This is Daniel Whyte III, president of Gospel Light Society International, with the History of Christianity Podcast #188, titled, “Eastern Christianity.”
When I became a believer in Jesus Christ, I somehow had the false idea that Christianity began when I got saved. I had no concept of the hundreds of years of history that Christianity had gone through since the time of Jesus Christ over 2,000 years ago. I have found that many believers, young and old, have the same false idea. The purpose of this broadcast is to dispel this notion by sharing with listeners the history of Christianity from the ministry of Jesus Christ all the way up until the present day in an easy-to-understand format. You don’t have to worry: this is not a lecture. This is a look at the basic facts and figures of Christian history that every believer and every person needs to be aware of.
Our Scripture for today is 1 Corinthians 1:10 which reads: “Now I beseech you, brethren, by the name of our Lord Jesus Christ, that ye all speak the same thing, and that there be no divisions among you; but that ye be perfectly joined together in the same mind and in the same judgment.”
Our History of Christianity quote today is from John of Damascus. He said: “When I have no books, or when my thoughts, torturing me like thorns, do not let me enjoy reading, I go to church, which is the cure available for every disease of the soul. The freshness of the images draws my attention, captivates my eyes…and slowly leads my soul to divine praise.”
Today, in the History of Christianity, we are looking at “Eastern Christianity” from Dr. Justo L. Gonzalez’s fine book, The Story of Christianity (Volume 1).
Although in the last chapter our attention has centered on Western Christianity, one must not forget that at the same time there was an Eastern branch of the church. For Christians at that time, both East and West, the church was one. Historians, however, can now see that by the early Middle Ages the two branches of the church were drifting apart, and that the final schism, which took place in 1054, was long in the making. Apart from the obvious cultural differences between the Latin-speaking West and the Greek-speaking East, the political course of events produced entirely different situations in the two branches of the church. In the West, the demise of the empire created a vacuum that the church filled, and thus ecclesiastical leaders–particularly the popes–also came to wield political power. In the East, the empire continued for another thousand years. It was often beleaguered by foreign invasion or by inner turmoil, but it survived. Its autocratic emperors kept a tight rein on ecclesiastical leaders. This usually led to civil intervention in ecclesiastical matters, particularly in theological debates. Theological discussion came to be tainted with the ever-present possibility of appealing to the emperor to take one’s side, and thus crushing an enemy one could not overcome by mere argument. Given that power, many emperors made theological decisions on the basis of political considerations, which led to even greater acrimony. For these reasons, theological controversy became one of the hallmarks of Eastern Christianity during the early Middle Ages.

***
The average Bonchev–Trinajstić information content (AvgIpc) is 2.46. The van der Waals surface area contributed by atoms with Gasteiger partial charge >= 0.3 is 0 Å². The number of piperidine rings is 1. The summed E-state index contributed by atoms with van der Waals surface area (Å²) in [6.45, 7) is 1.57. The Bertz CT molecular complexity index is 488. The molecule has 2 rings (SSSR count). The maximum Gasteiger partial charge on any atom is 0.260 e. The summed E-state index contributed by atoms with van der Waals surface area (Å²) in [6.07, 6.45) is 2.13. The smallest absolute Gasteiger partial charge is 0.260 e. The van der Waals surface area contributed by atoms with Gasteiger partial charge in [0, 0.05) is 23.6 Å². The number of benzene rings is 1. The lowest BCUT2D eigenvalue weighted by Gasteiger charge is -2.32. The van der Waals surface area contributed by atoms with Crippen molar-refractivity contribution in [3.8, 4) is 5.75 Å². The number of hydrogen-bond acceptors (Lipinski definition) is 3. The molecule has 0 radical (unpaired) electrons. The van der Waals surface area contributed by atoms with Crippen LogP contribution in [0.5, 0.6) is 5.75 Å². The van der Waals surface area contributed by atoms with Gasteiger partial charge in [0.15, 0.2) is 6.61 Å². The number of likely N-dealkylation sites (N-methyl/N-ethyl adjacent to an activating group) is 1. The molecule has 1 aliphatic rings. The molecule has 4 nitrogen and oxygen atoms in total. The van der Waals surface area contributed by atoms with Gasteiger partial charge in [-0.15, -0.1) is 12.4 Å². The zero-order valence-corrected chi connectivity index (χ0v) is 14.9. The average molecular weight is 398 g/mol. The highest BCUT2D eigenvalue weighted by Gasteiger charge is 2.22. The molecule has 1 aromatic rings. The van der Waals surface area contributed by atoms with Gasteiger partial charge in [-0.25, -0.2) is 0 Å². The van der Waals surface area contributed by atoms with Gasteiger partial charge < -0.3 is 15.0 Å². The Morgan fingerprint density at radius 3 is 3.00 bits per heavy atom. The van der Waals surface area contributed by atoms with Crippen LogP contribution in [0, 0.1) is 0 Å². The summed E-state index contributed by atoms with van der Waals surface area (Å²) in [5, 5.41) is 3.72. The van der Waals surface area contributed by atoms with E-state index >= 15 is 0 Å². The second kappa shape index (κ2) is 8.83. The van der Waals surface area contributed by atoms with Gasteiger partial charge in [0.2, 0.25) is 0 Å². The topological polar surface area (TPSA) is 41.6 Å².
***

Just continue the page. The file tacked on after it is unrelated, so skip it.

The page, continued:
This is not to say that such controversies were not important. The issues at stake were often central to the gospel. Furthermore, since Christians at that time considered themselves members of the same church, the decisions made in the East, sometimes with little or no Western participation, came to be regarded as normative by both East and West. Finally, out of these debates the first permanent schisms developed within Christianity, giving rise to separate churches that still exist.
Next time, we will begin looking at “The Christological Debates to the Council of Chalcedon [KAL-SEH-DON].”
Dear friend, simply knowing the facts about Christian history without knowing the One on Whom this faith is based will do you no good. If you do not believe on the Lord Jesus Christ as your Savior, may I encourage you to get to know Him today. John 3:16 says, “For God so loved the world, that he gave his only begotten Son, that whosoever believeth in him should not perish, but have everlasting life.” Just believe in your heart that Jesus Christ died for your sins, was buried, and rose from the dead by the power of God for you so that you can be a part of the church in this life and in the life to come. Pray and ask Him to come into your heart today, and He will. Romans 10:13 says, “For whosoever shall call upon the name of the Lord shall be saved.”
Until next time, remember that history is truly His story.